With a population of just 200000, Burgos has a revolutionary fervor that reaches far beyond its size, something that the residents of this capital city of Castille love to talk about. Burgos once used to be the capital of Spain, something we were reminded multiple times, and is called the ‘Crown of Castille’. I for one found the beauty of Burgos like that of an icicle- quiet, piercing, and mysterious. And well, also because it was so cold.
Quaint & Quiet Burgos
In this city famous for its murcilla, we delivered a workshop on personal sustainability, as a part of a conference on climate change, to begin making our mark on Burgos, and then went to see a bit of the city. Burgos was quaint and quiet, and preserved as if to be admired. There are many fountains and statues around, and have little stories behind them, and the city mostly seems deserted.
Our generous host from AEGEE-Burgos made sure that we could have enough time to explore the city, giving us a tour personally, emphasizing especially on the cathedral, for the Burgos Cathedral is indeed one of the most beautiful that I have seen. In architecture, it’s compared to the Notre Dame, and from the inside, one can see several influences: the baroque, the gothic, as well as Renaissance. The cathedral is also known to have one of the largest collections of artwork all over Europe.
Cleaning the river!
An outdoor activity was also organised for us, which was cleaning of the river arlanzón, with the Oxigeno Foundation, who conduct activities relating to the environment. We started at a point where the river begins to leave the boundaries of the city and hence has the most amount of trash and plastic, and when the river rises above its normal level, the trash gets left around the area that surrounds the river. We spent a good hour picking up different kinds of waste that lay around the river and separating it, while some of us even wore big waterproof boots to go inside the water.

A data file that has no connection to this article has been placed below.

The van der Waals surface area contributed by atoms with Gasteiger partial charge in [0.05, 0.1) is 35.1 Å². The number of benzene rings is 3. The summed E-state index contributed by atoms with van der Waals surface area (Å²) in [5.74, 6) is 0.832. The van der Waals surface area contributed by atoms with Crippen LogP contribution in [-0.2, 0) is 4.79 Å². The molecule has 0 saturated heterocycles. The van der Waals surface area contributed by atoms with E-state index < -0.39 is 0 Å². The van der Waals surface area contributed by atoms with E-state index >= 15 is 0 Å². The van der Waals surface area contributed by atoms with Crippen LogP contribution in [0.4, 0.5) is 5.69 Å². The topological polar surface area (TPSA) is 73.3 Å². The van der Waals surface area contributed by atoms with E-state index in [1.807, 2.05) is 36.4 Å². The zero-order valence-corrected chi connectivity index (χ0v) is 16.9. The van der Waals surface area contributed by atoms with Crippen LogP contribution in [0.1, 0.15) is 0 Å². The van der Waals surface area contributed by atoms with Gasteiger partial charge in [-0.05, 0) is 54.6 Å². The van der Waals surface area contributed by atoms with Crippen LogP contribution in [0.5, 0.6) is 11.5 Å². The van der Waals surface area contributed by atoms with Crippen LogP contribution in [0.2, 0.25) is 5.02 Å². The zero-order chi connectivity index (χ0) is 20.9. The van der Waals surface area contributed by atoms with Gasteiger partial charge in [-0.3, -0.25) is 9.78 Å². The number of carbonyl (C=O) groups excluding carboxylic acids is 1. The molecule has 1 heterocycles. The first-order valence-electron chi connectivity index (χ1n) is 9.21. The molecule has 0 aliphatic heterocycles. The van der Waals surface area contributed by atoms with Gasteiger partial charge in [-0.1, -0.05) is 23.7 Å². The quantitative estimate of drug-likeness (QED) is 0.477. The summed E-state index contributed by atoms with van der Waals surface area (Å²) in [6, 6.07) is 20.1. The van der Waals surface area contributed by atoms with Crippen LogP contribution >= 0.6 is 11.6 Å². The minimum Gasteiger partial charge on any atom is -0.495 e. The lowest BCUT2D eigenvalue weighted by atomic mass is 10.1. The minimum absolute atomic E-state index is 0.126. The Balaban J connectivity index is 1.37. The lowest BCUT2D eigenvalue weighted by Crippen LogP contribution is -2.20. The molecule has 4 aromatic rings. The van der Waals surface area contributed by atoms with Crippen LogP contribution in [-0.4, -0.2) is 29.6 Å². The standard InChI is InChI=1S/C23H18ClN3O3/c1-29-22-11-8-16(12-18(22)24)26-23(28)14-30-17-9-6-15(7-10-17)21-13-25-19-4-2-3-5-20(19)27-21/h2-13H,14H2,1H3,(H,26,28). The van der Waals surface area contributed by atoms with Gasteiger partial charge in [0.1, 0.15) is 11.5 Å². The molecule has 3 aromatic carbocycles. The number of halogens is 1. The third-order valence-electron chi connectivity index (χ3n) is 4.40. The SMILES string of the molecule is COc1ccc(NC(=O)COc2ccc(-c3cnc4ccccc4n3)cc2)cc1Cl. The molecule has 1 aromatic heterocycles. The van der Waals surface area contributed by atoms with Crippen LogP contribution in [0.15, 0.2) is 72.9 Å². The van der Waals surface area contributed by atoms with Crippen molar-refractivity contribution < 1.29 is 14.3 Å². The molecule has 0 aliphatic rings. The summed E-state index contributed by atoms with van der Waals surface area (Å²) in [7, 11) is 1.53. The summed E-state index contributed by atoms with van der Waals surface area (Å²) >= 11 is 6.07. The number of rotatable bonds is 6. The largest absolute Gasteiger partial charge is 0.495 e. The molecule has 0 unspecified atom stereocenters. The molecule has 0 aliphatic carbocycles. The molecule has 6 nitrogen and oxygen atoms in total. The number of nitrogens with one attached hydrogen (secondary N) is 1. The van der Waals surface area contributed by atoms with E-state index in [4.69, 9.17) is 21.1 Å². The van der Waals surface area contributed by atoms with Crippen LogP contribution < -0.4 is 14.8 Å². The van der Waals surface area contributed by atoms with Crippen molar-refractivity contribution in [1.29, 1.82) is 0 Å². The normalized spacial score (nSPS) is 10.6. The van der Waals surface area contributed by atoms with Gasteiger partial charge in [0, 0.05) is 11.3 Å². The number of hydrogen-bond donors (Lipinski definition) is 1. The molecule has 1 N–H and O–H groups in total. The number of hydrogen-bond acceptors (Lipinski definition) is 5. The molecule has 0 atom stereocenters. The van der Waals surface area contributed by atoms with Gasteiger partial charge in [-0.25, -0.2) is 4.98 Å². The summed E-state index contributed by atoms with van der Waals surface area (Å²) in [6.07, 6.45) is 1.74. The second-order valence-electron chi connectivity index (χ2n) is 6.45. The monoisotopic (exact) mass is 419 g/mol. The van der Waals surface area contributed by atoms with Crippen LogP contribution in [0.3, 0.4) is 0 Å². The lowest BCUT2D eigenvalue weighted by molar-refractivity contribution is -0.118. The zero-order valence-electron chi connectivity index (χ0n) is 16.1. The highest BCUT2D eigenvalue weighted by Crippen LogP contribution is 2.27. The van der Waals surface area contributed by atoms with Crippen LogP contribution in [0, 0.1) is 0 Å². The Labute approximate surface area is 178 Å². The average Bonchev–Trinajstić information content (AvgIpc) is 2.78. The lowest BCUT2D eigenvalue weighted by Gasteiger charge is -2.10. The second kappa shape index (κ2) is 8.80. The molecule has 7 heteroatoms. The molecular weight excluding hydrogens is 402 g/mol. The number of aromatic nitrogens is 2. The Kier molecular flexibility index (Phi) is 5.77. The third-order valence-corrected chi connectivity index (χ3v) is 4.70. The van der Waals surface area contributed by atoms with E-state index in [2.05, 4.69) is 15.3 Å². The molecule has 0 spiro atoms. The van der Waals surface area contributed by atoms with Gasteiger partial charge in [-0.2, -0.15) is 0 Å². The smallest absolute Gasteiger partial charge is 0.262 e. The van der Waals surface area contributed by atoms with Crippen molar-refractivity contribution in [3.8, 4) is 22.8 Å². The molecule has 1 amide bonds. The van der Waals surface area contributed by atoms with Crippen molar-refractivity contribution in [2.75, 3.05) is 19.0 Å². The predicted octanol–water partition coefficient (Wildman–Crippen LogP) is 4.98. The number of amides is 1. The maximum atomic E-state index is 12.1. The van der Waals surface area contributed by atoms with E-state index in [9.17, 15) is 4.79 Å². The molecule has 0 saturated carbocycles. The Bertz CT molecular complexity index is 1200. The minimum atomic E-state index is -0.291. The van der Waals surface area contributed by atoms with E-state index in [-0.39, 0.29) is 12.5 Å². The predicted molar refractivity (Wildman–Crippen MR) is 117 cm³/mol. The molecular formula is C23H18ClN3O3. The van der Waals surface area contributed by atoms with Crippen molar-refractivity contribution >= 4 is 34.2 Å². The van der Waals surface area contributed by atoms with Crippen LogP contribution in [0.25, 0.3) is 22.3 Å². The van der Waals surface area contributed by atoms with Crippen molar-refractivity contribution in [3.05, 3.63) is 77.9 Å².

Another interesting part of our activity was the two kinds of analysis we did of the water in the river: biological and chemical. In the biological analysis of the water, we were made to understand that there are ecological units that exist inside and outside of the river, like various kinds of flora and fauna. The testing we did made use of spineless bugs. The quality of water, we were told, depends on what kind of bugs you find in the water- for example, certain flies could survive in any kind of water, but other specific bugs could only survive only if the water was cleaner.
We also did a chemical analysis of the water, which had several steps. First, we checked the temperature of the water. The colder the water, the fresher it is, and it should definitely be below 14 degrees. The second step involved keeping the water in a special jar; if the water is see through and the bottom of the jar which has a black and white sticker looks grey, it would mean the water is not clean. We also added limestone tablets to the water to see how hard or full of calc the water is. The more tablets you need, the better it is and we were at a good level. If the water is acidic, the worse the quality of water is. It’s important to keep it neutral, the pH balance, and a litmus test was done. These were just of the several steps involved in the chemical testing of the water.
Burgos had a kind of rustic charm that we appreciated, but we were now soon moving on to bigger things. Our next stop is Barcelona, a city very unlike Burgos.
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